Sadly there is no standard for the name of such an email - all your suggestions are used. But consider the following:
Verification Email - used when you can still access services, but need to verify your email in the meantime.
Activation Email - used when services (account) are not accessible until email activation takes place. You can argue that there is some more urgency in 'activating' than in 'verifying'.
Confirmation Email - I prefer to think of this as something sent as a confirmation of something (purchase confirmation, password change confirmation). You can say that the email is to confirm the user's email address.
Here are a few examples to get you started (starting with my favourite):
The Noun Project
Please Verify your Noun Project account
Very minimalistic design.
email subject and content terms don't match. Subject says 'Verify' while content says 'Activate'.
No need for the 'Activate Account' heading. It is redundant to the button, which is the primary action point.
Link contrast somewhat low.
Activate your MailChimp account.
Monkey and "Just one more step..." make the system appear more fun and the sentence should motivate people to click on the button.
No need for the line asking people to click on the button. Most people should get it without these instructions (and even if they won't get it - people often try the most probable possible action when inconclusive).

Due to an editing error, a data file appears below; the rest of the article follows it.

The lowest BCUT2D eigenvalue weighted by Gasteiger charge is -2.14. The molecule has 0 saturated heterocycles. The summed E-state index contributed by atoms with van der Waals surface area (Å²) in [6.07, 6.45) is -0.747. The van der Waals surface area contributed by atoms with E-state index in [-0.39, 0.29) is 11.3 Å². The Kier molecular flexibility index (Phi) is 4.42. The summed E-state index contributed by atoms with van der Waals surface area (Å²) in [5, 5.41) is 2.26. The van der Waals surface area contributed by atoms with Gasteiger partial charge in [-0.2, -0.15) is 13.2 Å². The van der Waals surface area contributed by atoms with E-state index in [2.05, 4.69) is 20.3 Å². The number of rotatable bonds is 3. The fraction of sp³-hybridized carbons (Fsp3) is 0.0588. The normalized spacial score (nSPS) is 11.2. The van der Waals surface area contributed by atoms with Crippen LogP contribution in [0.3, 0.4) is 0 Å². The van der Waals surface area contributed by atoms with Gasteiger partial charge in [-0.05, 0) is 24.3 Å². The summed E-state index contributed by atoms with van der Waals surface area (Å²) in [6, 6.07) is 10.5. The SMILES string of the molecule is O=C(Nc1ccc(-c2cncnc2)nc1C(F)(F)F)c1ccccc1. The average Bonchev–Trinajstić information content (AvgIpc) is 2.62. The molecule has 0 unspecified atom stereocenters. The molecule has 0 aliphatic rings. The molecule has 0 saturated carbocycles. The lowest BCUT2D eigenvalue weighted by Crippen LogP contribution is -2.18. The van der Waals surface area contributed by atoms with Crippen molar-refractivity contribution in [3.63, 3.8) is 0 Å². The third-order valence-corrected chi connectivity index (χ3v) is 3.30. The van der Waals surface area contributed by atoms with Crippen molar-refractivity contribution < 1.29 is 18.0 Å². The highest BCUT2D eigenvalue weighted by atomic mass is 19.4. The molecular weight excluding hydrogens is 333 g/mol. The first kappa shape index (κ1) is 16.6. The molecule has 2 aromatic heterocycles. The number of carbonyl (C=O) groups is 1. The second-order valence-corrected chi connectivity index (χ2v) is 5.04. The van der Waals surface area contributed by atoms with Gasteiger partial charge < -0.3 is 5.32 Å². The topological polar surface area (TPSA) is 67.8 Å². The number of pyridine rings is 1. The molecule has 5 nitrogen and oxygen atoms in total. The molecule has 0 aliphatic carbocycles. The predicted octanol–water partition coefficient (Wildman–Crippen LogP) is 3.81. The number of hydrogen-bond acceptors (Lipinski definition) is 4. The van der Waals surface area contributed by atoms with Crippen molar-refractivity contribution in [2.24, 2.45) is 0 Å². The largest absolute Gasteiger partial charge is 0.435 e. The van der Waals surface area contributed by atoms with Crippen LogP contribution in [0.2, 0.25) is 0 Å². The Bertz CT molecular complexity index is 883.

Few will care for the address of the company, or the copyright clause at this point and user eyes will most often skip this. The address of the company does promote trust, but such soft goal is likely to have already been satisfied prior registrations.
No links in case the email was sent by mistake, or if people have problems when clicking the button.
Please confirm your email
Again, no real need for the sentence next to the button.
Two exclamation marks can be considered style that is not ideal. Exclamation marks should be used sparingly for a very specific desired effect.
The other answers deal well with what the email should say, but I wanted to share a nifty feature that is currently available in Gmail (I think you have to apply to use it at the moment).
The problem is that users don't like confirming their email address -- it is just another chore. Gmail has come up with a neat solution so that users do not have to actually open the email. Instead, you just show a 'Confirm' button in the subject line. This is how Mailchimp uses the feature:
You can create one of these buttons by adding some Schema.org markup to your HTML email.
These 'Inbox actions' are still in their infancy, but I like them a lot. They save the user from ever having to view the email to perform obvious and repetitive actions.
Case: User has registered on your website/portal/application and Now before you allow him access, you need him to verify the provided e-mail address.
As per my view I would suggest following:
Subject should say something like "Activate your <Name of your website/application/portal> account"
The Activation link: I as a user don't like the strange and big URL's that some forums publish in the activation e-mails. I would suggest you to add a Button directed to the URL with a text "Activate Here" / "Activate Account".
The content/design of e-mail. I would like to see something like the sample images posted by "Izhaki" in the e-mail.